x Abu Dhabi, UAEThursday 14 December 2017

Dubai Crown Prince spends day cleaning seabed of rubbish

Sheikh Hamdan sets example of Dubai called UAE residents to adopt environmentally-friendly practices

Sheikh Hamdan bin Mohammed bin Rashid, Crown Prince of Dubai, leads volunteers into the water in a marine-clean up drive. Courtesy: WAM
Sheikh Hamdan bin Mohammed bin Rashid, Crown Prince of Dubai, leads volunteers into the water in a marine-clean up drive. Courtesy: WAM

Sheikh Hamdan bin Mohammed Al Maktoum, the Crown Prince of Dubai, spent the day, picking rubbish from the seabed during a dive off the Marina as he sought to deliver a message to protect the environment.

"I heard you. Thank you for your incredible contributions. After careful consideration, I have chosen to dedicate my day to cleaning the sea," he said.

He had earlier asked social media followers how he should spend International Volunteer Day, and received 6,000 ideas in six days.

"Making a difference to the environment starts with the small changes we make in our everyday lives."

The ideas were meant to inspire and encourage others to follow suit.

Those who suggested the initiative were also invited to accompany Sheikh Hamdan on his quest.

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Sheikh Hamdan expressed his delight in children's participation, namely Mohammad and Saeed Subaih Al Falasi, and Abdullah Ahmad AlMarri, as well as more than 25 diving experts of different ages and nationalities.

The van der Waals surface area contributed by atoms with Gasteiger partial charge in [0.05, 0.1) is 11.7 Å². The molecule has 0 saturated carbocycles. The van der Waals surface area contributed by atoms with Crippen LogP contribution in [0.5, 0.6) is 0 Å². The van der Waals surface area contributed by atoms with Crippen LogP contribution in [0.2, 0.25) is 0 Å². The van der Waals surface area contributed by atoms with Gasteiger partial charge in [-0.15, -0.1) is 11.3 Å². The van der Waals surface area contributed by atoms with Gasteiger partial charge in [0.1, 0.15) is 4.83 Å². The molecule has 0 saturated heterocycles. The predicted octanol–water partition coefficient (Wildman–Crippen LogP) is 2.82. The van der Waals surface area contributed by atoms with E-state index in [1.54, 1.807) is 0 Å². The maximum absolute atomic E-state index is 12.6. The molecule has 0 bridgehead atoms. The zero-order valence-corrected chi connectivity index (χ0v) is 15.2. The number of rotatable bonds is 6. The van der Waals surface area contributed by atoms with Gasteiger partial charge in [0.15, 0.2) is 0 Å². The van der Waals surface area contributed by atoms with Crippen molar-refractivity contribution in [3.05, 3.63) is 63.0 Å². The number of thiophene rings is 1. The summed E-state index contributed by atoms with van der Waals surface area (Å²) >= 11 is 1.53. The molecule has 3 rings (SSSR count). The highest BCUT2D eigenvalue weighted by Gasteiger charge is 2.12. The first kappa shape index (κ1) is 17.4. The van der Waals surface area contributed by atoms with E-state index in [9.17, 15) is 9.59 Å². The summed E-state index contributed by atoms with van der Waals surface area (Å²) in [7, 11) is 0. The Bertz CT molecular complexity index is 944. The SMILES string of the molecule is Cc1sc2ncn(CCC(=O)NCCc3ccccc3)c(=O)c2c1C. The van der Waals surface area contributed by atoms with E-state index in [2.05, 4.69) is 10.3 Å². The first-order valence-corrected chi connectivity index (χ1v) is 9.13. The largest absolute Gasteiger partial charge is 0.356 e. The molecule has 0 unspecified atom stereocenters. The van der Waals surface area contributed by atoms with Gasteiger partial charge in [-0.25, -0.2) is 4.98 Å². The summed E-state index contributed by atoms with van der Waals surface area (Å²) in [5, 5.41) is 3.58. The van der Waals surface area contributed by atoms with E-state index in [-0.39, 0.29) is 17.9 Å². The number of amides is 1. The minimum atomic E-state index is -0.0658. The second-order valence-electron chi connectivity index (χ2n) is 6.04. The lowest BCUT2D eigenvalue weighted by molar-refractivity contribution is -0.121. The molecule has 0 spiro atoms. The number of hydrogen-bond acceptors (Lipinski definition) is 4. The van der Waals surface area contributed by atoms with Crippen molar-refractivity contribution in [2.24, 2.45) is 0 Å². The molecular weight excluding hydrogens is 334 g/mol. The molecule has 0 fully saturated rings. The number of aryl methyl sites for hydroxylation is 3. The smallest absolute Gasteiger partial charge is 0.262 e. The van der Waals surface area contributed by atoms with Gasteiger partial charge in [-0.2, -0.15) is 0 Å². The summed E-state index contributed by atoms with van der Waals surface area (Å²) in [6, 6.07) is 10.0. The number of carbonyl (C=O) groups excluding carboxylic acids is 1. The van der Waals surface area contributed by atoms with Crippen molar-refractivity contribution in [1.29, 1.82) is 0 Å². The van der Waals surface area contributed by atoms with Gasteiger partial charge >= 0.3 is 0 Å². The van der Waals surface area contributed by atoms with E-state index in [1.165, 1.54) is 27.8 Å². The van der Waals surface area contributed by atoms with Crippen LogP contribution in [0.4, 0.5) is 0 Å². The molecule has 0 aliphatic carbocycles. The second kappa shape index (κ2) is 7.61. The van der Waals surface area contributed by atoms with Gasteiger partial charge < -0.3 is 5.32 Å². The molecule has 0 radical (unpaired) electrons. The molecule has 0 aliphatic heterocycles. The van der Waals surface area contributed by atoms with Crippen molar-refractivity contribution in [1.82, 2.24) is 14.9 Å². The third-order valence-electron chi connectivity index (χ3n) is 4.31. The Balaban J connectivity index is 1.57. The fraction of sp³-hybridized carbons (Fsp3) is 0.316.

"I was delighted to have received the suggestion of diving and cleaning the marine environment from the Emirati child Rashed Marwan AlMarri and Indian child Hanan Mohammed Ali – both who are not older than 12,” he said.

“This is a testament to our children’s awareness of the importance of preserving marine environment and ensuring that future generations get to enjoy a healthy and clean environment in the years to come. Our city is our home and we are all responsible for its cleanliness and for sustaining its resources.

“The activity conducted today not only raises awareness about the importance of preserving the environment but also effectively marries our vision for environmental volunteering and the country’s efforts in this space,” he added.

"There’s a clear correlation between environmental preservation and volunteer work, in large part because the environment affects all aspects of a community and those in it.

“We have developed rules, strategic plans and programmes that support the preserving of the environment and our natural resources – all in support of the government’s larger vision of investing in people and achieving a happy and healthy community.

"Volunteer work is one of the most important means for advancement in society and its success depends on various factors - most importantly, a driven population that believes in volunteer work and its positive impact on society."